CarCharging Restructures Pricing Policy For Blink Chargers
Car Charging Group, which call itself the largest provider, owner, and operator of electric vehicle charging services, announced new pricing policy changes (since September 2) and enhanced features on the Blink network:
- kilowatt-hour (“kWh”) pricing,
- reduced time-based charging increments,
- program participation confirmation,
- and remote start functionality.
kWh pricing isn’t new to Car Charging Group, as the company introduced it long ago. Prior to the acquisition of ECOtality, Blink charged $0.49 per kWh or $2.00 – $3.00 per hour with a minimum of one hour required.
kWh pricing is now the base model for Blink Network.
For the Level 2 stations, prices are set from $0.39 to $0.79 per kWh depending on the state and individual’s membership status (Blink Member or Blink Guest), while DCFC costs $0.49 to $0.69 per kWh.
“To provide more appealing rates for EV drivers and to stimulate demand, CarCharging will introduce kWh pricing on EV charging stations owned by Blink and operated on the Blink Network in states where such pricing models are permitted. These states include California, Colorado, Florida, Hawaii, Illinois, Maryland, Minnesota, New York, Oregon, Utah, Virginia, and Washington, along with the District of Columbia. CarCharging is a proponent of kWh pricing because it is usage-based and EV drivers pay fees based on the actual amount of power consumed during the charging session rather than the amount of time that the car remains plugged into the station. Fees for Level 2 EV charging stations owned by Blink and operated on the Blink Network in the kWh eligible states will range from $0.39 to $0.79 per kWh, depending on the state and individual’s membership status. Fees for DCFC chargers owned by Blink and operated on the Blink Network in the eligible states will range from $0.49 to $0.69 per kWh, depending on the state and individual’s membership status.”
In the states where kWh pricing isn’t permitted (at least not until you declare yourself a utility), fees are time-based with 30-second intervals (instead of the previous full hour).
Prices for Level 2 stations are set from $0.04 to $0.06 per minute depending on the state and individual’s membership status (Blink Member or Blink Guest), while DCFC costs $6.99 to $9.99 per session.
“Additionally, in response to customer feedback and to provide flexibility for Blink station owners, CarCharging will reduce the time increments for stations operated on the Blink Network located in states where kWh pricing is not permitted. Time-based charging fees will no longer be rounded to the nearest hour, but rather, up to the nearest 30-second interval. Fees for Level 2 EV charging stations owned by Blink and operated on the Blink Network in non-kwh eligible states will range from $0.04 to $0.06 per minute, depending on membership status. Fees for DCFC chargers owned by Blink and operated on the Blink Network in non-kwh eligible states will range from $6.99 to $9.99 per session, depending on membership status.”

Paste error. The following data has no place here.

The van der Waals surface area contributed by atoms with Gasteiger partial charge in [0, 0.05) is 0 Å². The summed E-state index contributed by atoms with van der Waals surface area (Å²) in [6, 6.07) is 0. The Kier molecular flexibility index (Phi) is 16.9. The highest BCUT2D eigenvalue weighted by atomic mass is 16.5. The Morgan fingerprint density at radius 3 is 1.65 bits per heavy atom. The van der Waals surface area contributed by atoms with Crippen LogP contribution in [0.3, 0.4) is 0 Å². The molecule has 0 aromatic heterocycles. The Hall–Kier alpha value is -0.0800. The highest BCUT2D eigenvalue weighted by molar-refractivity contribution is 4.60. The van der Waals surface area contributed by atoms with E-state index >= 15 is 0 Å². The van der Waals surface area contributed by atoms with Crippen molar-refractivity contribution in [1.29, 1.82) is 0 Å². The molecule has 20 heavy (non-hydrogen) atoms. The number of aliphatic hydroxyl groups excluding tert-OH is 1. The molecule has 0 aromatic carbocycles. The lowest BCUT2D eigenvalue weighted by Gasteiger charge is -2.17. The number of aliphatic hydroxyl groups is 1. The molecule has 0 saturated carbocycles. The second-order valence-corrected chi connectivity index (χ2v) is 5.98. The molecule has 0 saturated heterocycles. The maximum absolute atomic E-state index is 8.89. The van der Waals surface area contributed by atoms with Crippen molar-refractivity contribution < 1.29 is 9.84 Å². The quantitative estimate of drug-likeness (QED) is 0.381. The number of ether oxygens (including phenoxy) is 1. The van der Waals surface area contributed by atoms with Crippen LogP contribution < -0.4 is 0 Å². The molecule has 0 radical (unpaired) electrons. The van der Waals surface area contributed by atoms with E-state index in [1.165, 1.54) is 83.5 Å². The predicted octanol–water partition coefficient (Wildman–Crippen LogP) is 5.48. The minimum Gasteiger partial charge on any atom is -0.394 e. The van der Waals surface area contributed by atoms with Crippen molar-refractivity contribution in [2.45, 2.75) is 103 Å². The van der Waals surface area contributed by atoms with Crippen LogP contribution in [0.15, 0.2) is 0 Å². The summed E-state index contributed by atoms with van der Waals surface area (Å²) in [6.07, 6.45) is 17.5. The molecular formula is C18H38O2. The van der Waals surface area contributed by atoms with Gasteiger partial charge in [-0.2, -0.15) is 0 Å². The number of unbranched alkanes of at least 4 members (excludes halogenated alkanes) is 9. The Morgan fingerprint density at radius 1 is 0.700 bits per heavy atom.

Here is the full list of states and prices:
What is the fee to charge at a Blink Level 2 station?
State Blink Member Blink Guest California $0.49/kWh $0.59/kWh Colorado $0.45/kWh $0.55/kWh District of Columbia $0.45/kWh $0.55/kWh Florida $0.39/kWh $0.49/kWh Hawaii $0.69/kWh $0.79/kWh Illinois $0.39/kWh $0.49/kWh Maryland $0.45/kWh $0.55/kWh Minnesota $0.39/kWh $0.49/kWh New York $0.49/kWh $0.59/kWh Oregon $0.39/kWh $0.49/kWh Utah $0.39/kWh $0.49/kWh Virginia $0.45/kWh $0.55/kWh Washington $0.39/kWh $0.49/kWh All Other States $0.04/min $0.06/min
What is the fee to charge at a Blink DC Fast Charger?
State Member Rates Guest Rates California $0.59/kWh $0.69/kWh Oregon $0.49/kWh $0.59/kWh Washington $0.49/kWh $0.59/kWh All Other States $6.99/session $9.99/session
Michael D. Farkas, Founder and Chief Executive Officer of CarCharging stated:
“Since the acquisition of the Blink EV charging stations and the Blink Network last year, we have been looking forward to expanding our offerings such as implementing kWh pricing, which is the only fair pricing methodology, and remote start functionality, as well as providing multiple pricing policy options for station owners, including kWh pricing and options for setting time-based increments. It is our goal to ensure that the Blink Network is the most state of the art, economical, easy to use, interoperable and open network for EV drivers, charging station manufacturers, property managers, and owners.”
From other changes CarCharging notes:
“To enhance the EV charging experience, stations on the Blink Network that participate in specific promotions or programs, such as Nissan’s No Charge to Charge, will also be noted on a participating station’s screen, and after a program participant’s card is swiped at the participating station, the appropriate program information will be displayed. CarCharging will also introduce remote start functionality via Blink Customer Support. On the driver’s behalf, Blink Customer Support personnel will be able to initiate charging sessions remotely. CarCharging anticipates expanding this functionality to the Blink and CarCharging mobile applications in the immediate future.”